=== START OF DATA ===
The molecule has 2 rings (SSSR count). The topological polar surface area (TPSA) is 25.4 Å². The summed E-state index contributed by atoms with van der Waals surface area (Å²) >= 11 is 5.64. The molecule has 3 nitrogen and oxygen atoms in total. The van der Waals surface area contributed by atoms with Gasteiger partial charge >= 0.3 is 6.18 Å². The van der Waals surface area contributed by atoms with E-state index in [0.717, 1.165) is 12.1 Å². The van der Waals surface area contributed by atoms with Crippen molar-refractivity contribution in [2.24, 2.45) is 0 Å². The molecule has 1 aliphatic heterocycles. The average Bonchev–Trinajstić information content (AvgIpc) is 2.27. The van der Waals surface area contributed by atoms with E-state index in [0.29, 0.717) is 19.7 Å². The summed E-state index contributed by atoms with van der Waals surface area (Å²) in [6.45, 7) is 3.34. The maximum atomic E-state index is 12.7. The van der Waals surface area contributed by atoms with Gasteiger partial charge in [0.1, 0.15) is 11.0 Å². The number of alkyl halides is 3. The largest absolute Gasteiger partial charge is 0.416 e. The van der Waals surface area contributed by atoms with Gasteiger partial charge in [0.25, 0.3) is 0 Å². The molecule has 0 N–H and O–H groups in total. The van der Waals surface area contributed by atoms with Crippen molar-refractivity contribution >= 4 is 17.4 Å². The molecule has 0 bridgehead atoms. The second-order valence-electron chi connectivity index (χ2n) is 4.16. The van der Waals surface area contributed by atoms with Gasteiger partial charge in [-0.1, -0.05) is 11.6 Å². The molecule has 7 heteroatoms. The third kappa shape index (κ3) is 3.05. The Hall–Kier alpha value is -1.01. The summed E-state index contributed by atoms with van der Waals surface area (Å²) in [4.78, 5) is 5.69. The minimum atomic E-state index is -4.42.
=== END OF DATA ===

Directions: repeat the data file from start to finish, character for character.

The molecule has 2 rings (SSSR count). The topological polar surface area (TPSA) is 25.4 Å². The summed E-state index contributed by atoms with van der Waals surface area (Å²) >= 11 is 5.64. The molecule has 3 nitrogen and oxygen atoms in total. The van der Waals surface area contributed by atoms with Gasteiger partial charge >= 0.3 is 6.18 Å². The van der Waals surface area contributed by atoms with E-state index in [0.717, 1.165) is 12.1 Å². The van der Waals surface area contributed by atoms with Crippen molar-refractivity contribution in [2.24, 2.45) is 0 Å². The molecule has 1 aliphatic heterocycles. The average Bonchev–Trinajstić information content (AvgIpc) is 2.27. The van der Waals surface area contributed by atoms with E-state index in [0.29, 0.717) is 19.7 Å². The summed E-state index contributed by atoms with van der Waals surface area (Å²) in [6.45, 7) is 3.34. The maximum atomic E-state index is 12.7. The van der Waals surface area contributed by atoms with Gasteiger partial charge in [0.1, 0.15) is 11.0 Å². The number of alkyl halides is 3. The largest absolute Gasteiger partial charge is 0.416 e. The van der Waals surface area contributed by atoms with Gasteiger partial charge in [0.25, 0.3) is 0 Å². The molecule has 0 N–H and O–H groups in total. The van der Waals surface area contributed by atoms with Crippen molar-refractivity contribution >= 4 is 17.4 Å². The molecule has 0 bridgehead atoms. The second-order valence-electron chi connectivity index (χ2n) is 4.16. The van der Waals surface area contributed by atoms with Gasteiger partial charge in [-0.1, -0.05) is 11.6 Å². The molecule has 7 heteroatoms. The third kappa shape index (κ3) is 3.05. The Hall–Kier alpha value is -1.01. The summed E-state index contributed by atoms with van der Waals surface area (Å²) in [4.78, 5) is 5.69. The minimum atomic E-state index is -4.42.